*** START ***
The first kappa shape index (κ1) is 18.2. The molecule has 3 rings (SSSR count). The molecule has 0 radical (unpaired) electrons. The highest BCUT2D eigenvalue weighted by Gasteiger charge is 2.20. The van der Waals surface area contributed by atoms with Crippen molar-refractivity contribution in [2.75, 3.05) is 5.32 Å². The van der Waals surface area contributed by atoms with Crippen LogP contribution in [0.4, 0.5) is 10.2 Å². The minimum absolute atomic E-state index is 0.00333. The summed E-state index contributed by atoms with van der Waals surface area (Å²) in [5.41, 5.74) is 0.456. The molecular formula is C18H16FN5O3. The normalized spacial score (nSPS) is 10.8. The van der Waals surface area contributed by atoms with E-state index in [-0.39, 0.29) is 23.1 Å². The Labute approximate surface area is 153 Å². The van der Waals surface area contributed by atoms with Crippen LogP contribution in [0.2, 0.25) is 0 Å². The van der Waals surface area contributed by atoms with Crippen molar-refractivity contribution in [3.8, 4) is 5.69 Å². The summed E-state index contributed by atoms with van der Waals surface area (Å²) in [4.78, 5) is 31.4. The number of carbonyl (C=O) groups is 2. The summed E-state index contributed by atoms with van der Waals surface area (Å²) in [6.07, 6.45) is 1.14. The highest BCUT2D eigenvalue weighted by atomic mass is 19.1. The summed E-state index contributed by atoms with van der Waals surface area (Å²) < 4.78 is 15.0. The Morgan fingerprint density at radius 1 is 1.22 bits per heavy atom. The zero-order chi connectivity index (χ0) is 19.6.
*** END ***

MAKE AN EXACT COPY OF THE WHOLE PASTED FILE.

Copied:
The first kappa shape index (κ1) is 18.2. The molecule has 3 rings (SSSR count). The molecule has 0 radical (unpaired) electrons. The highest BCUT2D eigenvalue weighted by Gasteiger charge is 2.20. The van der Waals surface area contributed by atoms with Crippen molar-refractivity contribution in [2.75, 3.05) is 5.32 Å². The van der Waals surface area contributed by atoms with Crippen LogP contribution in [0.4, 0.5) is 10.2 Å². The minimum absolute atomic E-state index is 0.00333. The summed E-state index contributed by atoms with van der Waals surface area (Å²) in [5.41, 5.74) is 0.456. The molecular formula is C18H16FN5O3. The normalized spacial score (nSPS) is 10.8. The van der Waals surface area contributed by atoms with E-state index in [-0.39, 0.29) is 23.1 Å². The Labute approximate surface area is 153 Å². The van der Waals surface area contributed by atoms with Crippen LogP contribution in [0.2, 0.25) is 0 Å². The van der Waals surface area contributed by atoms with Crippen molar-refractivity contribution in [3.8, 4) is 5.69 Å². The summed E-state index contributed by atoms with van der Waals surface area (Å²) in [4.78, 5) is 31.4. The number of carbonyl (C=O) groups is 2. The summed E-state index contributed by atoms with van der Waals surface area (Å²) in [6.07, 6.45) is 1.14. The highest BCUT2D eigenvalue weighted by atomic mass is 19.1. The summed E-state index contributed by atoms with van der Waals surface area (Å²) < 4.78 is 15.0. The Morgan fingerprint density at radius 1 is 1.22 bits per heavy atom. The zero-order chi connectivity index (χ0) is 19.6.